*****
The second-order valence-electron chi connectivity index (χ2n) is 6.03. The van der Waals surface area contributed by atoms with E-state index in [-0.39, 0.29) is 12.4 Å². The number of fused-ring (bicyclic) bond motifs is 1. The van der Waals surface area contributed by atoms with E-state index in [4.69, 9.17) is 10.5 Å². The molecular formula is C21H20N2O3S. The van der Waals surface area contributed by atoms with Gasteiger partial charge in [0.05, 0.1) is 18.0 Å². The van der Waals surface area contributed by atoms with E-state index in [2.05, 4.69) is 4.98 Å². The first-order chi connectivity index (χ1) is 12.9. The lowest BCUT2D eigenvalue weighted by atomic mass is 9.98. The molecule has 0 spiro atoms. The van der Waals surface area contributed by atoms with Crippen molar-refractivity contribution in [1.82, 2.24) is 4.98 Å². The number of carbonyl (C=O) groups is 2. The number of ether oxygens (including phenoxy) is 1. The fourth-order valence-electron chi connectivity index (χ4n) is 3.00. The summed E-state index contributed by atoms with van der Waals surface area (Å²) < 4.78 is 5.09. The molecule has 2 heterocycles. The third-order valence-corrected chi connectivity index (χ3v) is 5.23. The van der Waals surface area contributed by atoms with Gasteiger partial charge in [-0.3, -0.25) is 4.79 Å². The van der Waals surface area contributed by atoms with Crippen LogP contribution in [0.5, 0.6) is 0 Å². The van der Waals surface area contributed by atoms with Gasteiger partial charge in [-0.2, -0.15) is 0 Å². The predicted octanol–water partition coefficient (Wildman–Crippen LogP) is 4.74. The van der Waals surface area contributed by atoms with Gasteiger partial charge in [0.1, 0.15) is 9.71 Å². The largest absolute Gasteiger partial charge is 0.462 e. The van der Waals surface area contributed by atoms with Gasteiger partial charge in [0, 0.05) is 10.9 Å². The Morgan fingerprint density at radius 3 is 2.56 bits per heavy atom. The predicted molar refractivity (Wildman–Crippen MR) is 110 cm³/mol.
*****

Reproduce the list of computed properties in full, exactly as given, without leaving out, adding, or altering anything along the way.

The second-order valence-electron chi connectivity index (χ2n) is 6.03. The van der Waals surface area contributed by atoms with E-state index in [-0.39, 0.29) is 12.4 Å². The number of fused-ring (bicyclic) bond motifs is 1. The van der Waals surface area contributed by atoms with E-state index in [4.69, 9.17) is 10.5 Å². The molecular formula is C21H20N2O3S. The van der Waals surface area contributed by atoms with Gasteiger partial charge in [0.05, 0.1) is 18.0 Å². The van der Waals surface area contributed by atoms with E-state index in [2.05, 4.69) is 4.98 Å². The first-order chi connectivity index (χ1) is 12.9. The lowest BCUT2D eigenvalue weighted by atomic mass is 9.98. The molecule has 0 spiro atoms. The van der Waals surface area contributed by atoms with Crippen molar-refractivity contribution in [1.82, 2.24) is 4.98 Å². The number of carbonyl (C=O) groups is 2. The number of ether oxygens (including phenoxy) is 1. The fourth-order valence-electron chi connectivity index (χ4n) is 3.00. The summed E-state index contributed by atoms with van der Waals surface area (Å²) < 4.78 is 5.09. The molecule has 2 heterocycles. The third-order valence-corrected chi connectivity index (χ3v) is 5.23. The van der Waals surface area contributed by atoms with Gasteiger partial charge in [-0.3, -0.25) is 4.79 Å². The van der Waals surface area contributed by atoms with Crippen LogP contribution in [0.5, 0.6) is 0 Å². The van der Waals surface area contributed by atoms with Gasteiger partial charge in [-0.2, -0.15) is 0 Å². The predicted octanol–water partition coefficient (Wildman–Crippen LogP) is 4.74. The van der Waals surface area contributed by atoms with Gasteiger partial charge in [0.1, 0.15) is 9.71 Å². The largest absolute Gasteiger partial charge is 0.462 e. The van der Waals surface area contributed by atoms with Gasteiger partial charge in [0, 0.05) is 10.9 Å². The Morgan fingerprint density at radius 3 is 2.56 bits per heavy atom. The predicted molar refractivity (Wildman–Crippen MR) is 110 cm³/mol.